You should have res to pump order after that it doesnt matter.In 99% of watercooling systems there is no "optimal" component ordering, EXCEPT that which minimizes tight bends and overall tubing length. This is not always true as there can be a significant difference (read: measurable) when dealing with extremely high heat loads, like those found in systems in which one or more components are actively cooled by a TEC. Because of water's high heat capacity, there is very little change in water temperature due to the heat dump from components that may be considered "parasitic" to the loop's most efficient operating conditions. What do I mean by this? In your case, this only really applies to the pump.
Specific heat of water (c) = 4.186 J/gram-°C
By definition 1 Joule (unit of energy) = 1 Watt-second (unit of power)
therefore, c = 4.186 W-sec/gram-°C
Meaning, if you pump "dumped" a modest 15W of heat into your loop:
Q = cm(ΔT) where Q is the heat added (15W), c is the specific energy of the material "receiving" the heat energy (water), m is the mass of the material, and delta T is the rise in temperature of the material.
Since this would ultimately depend on flow rate (to be given as g/sec, L/hr, gal/min or whatever other units you desire) we are going to simplify our example by assuming your flow rate is 2L/min:
(2L/min)(1 min/60 sec)(1000 g/1L) = ~42 g/sec (1L water = 1000 g by definition)
Q = cm(ΔT) => 15W = (42 g/sec)(4.186 W-sec/g-°C)(ΔT) -> ΔT = 0.08 °C
As you can see, certainly not a lot of temperature rise due to the pump alone. So assuming the water temperature entering the pump was 25°C exactly, this would mean that the outlet temperature from the pump would be 25.08°C. If the CPU (or any other block) was located such that the outlet of the pump directly feed it then the supply temperatures would be 25.08°C! (assuming that your tubing was a perfect insulator)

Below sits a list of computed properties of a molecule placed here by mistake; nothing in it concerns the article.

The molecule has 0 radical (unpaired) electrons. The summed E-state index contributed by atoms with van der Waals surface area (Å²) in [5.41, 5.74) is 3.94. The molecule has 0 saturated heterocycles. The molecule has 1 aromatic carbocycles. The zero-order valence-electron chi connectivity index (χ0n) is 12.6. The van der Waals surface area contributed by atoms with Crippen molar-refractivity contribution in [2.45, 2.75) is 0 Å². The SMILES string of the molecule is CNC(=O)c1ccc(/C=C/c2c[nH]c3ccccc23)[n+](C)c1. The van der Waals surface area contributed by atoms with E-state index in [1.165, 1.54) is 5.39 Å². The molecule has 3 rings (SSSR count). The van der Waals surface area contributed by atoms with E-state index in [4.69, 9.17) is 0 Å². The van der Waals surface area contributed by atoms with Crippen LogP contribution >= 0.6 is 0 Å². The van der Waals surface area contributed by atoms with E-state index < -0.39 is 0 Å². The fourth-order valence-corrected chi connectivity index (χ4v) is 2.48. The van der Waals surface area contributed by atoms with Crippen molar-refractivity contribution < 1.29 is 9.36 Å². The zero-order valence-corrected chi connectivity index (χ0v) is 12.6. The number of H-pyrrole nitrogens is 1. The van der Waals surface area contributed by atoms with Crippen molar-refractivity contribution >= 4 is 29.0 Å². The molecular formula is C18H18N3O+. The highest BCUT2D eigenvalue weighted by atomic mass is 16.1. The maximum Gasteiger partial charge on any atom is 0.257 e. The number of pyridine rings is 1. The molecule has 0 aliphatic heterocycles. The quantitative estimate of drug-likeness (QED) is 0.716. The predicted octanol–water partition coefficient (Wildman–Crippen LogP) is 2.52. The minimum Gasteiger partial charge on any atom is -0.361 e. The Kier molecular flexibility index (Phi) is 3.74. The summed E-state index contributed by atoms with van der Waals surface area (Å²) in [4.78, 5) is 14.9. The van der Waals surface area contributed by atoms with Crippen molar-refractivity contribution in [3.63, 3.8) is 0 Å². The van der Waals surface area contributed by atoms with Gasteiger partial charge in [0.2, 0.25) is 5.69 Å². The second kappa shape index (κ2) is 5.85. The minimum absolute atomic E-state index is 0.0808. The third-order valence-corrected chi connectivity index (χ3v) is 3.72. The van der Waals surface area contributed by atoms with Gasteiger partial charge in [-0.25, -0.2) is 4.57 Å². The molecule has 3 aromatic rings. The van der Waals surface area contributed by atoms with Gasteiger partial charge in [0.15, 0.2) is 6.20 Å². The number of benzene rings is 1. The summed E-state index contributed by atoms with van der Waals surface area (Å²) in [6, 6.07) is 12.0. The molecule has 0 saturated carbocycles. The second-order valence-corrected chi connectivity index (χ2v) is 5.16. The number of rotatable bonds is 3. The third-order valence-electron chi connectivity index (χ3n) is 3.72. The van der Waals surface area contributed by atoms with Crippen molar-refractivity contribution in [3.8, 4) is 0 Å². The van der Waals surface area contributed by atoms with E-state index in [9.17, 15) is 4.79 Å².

Try repeating this calculation with higher flow rates (3L/min, 4L/min, etc.) and you will see that in any case there is not much to be gained by sending the water from the pump through the radiator before any cooling block/device. In fact, due to the extremely small water temperature increase from to the pump I'm no so sure you would see ANY difference in radiator outlet temperature (a passive heatsink's ability to reject heat is directly proportional to the difference in temperature between the medium being cooled and the medium providing the cooling, in this case air at ambient).
Finally, since the GPU and CPU block locations are the only other real question, I can only provide you with the same advice. Using the equation above you can calculate the approximate rise in water temperature across the block (I say approximate because Q in the given equation can only be approximated from true processor power consumption since calculations, as provided, would have to assume that 100% of the heat from the processor is transmitted to the block and then to the water, which is untrue...). Then it's just a matter of determining which component you think needs that extra degree or two of cooling to perform best. At this point it's really a matter of preference and/or individual testing (which would require that you test the loop with each block individually installed, to remove the other as a competing variable, and then plotting the overclock results as a function of supply water temperature).
I hope I've at least partially answer your question. If not, here's the bottom line: I believe you will find that there is little to no performance difference to be achieve by ordering components in your loop. Instead, work to minimize flow resistance (smooth tubing bends and as little tubing used as possible). Any optimizations here will allow for maximum flow
p/s: I'm not a pro and just share my 2 cents. I hope I helped you a little bit to get stuff clear. Otherwise, these links might be helpful for you:
Goodluck for your watercooling setup!